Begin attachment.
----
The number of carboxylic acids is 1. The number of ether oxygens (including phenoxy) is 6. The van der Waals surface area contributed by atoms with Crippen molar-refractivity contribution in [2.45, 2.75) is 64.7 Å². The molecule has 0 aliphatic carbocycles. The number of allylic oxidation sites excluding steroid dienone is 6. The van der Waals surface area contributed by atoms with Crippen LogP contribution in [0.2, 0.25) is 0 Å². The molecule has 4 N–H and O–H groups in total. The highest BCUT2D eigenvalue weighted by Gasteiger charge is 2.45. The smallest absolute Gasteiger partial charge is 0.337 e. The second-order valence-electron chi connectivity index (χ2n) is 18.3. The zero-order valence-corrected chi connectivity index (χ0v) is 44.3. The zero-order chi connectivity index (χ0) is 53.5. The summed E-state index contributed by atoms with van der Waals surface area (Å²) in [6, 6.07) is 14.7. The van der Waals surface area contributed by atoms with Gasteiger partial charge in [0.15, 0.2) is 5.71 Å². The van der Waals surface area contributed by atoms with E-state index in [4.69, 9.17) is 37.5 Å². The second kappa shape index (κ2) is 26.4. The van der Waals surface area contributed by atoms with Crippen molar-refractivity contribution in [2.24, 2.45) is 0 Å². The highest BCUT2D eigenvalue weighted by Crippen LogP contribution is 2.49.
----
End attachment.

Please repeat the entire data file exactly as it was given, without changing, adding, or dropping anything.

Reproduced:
The number of carboxylic acids is 1. The number of ether oxygens (including phenoxy) is 6. The van der Waals surface area contributed by atoms with Crippen molar-refractivity contribution in [2.45, 2.75) is 64.7 Å². The molecule has 0 aliphatic carbocycles. The number of allylic oxidation sites excluding steroid dienone is 6. The van der Waals surface area contributed by atoms with Crippen LogP contribution in [0.2, 0.25) is 0 Å². The molecule has 4 N–H and O–H groups in total. The highest BCUT2D eigenvalue weighted by Gasteiger charge is 2.45. The smallest absolute Gasteiger partial charge is 0.337 e. The second-order valence-electron chi connectivity index (χ2n) is 18.3. The zero-order valence-corrected chi connectivity index (χ0v) is 44.3. The zero-order chi connectivity index (χ0) is 53.5. The summed E-state index contributed by atoms with van der Waals surface area (Å²) in [6, 6.07) is 14.7. The van der Waals surface area contributed by atoms with Gasteiger partial charge in [0.15, 0.2) is 5.71 Å². The van der Waals surface area contributed by atoms with E-state index in [4.69, 9.17) is 37.5 Å². The second kappa shape index (κ2) is 26.4. The van der Waals surface area contributed by atoms with Crippen molar-refractivity contribution in [2.24, 2.45) is 0 Å². The highest BCUT2D eigenvalue weighted by Crippen LogP contribution is 2.49.